He has surprisingly good hands for a guy who has been playing LB throughout his collegian career – which partially accounts for his 6 interceptions last season. The staff sees him as having the physique to eventually become a very proficient lead blocker, as he is a good blocker in the open field, has a great motor, a the kind of heart for the game that could make him a special teams monster if he makes the squad. Special teams’ coach Stock was drooling at the prospect of having this young man on special teams, who he called “a very good tackler, a real head hunter."

    "He's a football player," McCarthy said. "He'd probably tell you he's not sure where he's going sometimes, but he's an instinctive football player, plays with good pad level. You just see a lot of his natural instinctive things that he does."
    ===============================================================

    Ryan Powdrell, 5-11, 254 pounds, was signed as an undrafted FB from USC. Like Hall, Powdrell is a former LB, but switched to fullback as a senior last season. Some people saw him as a possible late draft pick, and the Packers were excited to bring him in to compete with the other young prospects at FB.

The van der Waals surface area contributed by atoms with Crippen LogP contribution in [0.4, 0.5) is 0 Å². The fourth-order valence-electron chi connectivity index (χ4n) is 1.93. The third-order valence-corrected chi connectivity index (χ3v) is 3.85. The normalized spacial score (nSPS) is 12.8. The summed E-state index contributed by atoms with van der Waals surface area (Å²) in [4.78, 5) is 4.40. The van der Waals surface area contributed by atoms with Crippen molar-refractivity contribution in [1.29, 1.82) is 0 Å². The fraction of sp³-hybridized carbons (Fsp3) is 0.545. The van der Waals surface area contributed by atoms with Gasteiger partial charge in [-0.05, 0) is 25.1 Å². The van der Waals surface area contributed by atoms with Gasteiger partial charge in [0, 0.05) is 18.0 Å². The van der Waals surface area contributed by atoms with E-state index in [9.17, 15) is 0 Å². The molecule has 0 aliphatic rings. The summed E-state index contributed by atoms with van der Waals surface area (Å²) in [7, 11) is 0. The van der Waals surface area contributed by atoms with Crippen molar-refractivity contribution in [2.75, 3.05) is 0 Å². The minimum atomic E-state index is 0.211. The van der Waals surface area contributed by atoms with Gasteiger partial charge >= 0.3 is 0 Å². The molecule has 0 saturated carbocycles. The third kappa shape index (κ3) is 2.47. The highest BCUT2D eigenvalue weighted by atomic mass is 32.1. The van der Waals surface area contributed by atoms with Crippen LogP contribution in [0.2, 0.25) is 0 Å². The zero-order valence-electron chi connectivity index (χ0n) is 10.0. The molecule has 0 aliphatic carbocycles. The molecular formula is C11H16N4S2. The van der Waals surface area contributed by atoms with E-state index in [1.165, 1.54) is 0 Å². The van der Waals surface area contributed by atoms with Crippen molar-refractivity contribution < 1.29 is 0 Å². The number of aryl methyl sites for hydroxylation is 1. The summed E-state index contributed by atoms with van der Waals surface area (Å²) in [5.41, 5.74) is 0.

***See Wynn and Herron above under halfbacks.***
     
  2. Arles

    Arles Cheesehead

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    Interesting writeup - nice work.

    I disagree with your premise though in stating that the losses of Green and Henderson are major ones. Henderson was beaten out by Miree last camp and only played when Miree got hurt. Green averaged 75 ypg and 4 ypc. Both Noah Herron and Morency were more productive in their carries than Green.

    With the additions of Jackson and the other rookies, a healthy Miree, plus allowing Morency a full season in our system, I think we should be stronger at RB than last season. Add in another season of development for the young interior line and all signs point to a better running game.
     
  3. Arles

    Arles Cheesehead

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    You aren't kiddin! I would love to see a 5-10, 338 pound guy run a 4.47. Although, I'm not sure the laws of physics would allow it ;)
     
  4. Bruce

    Bruce Cheesehead

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    That would be interesting -- thanks for pointing out the typo, I'll go back and correct it.
     
  5. Greg C.

    Greg C. Cheesehead

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    Good to have you back on the board, Bruce. I like it that, with the exception of Wynn, these guys seem like FOOTBALL PLAYERS rather than just size-and-speed guys. I would like to see Miree reassert himself this season after being so banged up at the end of last year. It would be fun to see our fullback carrying the ball some of the time. Henderson was Superman as a blocker but when he carried the ball it was like he was carrying a piece of kryptonite. And that's not intended as a knock on William--I doubt that I will ever see a better fullback than him in a Green Bay uniform.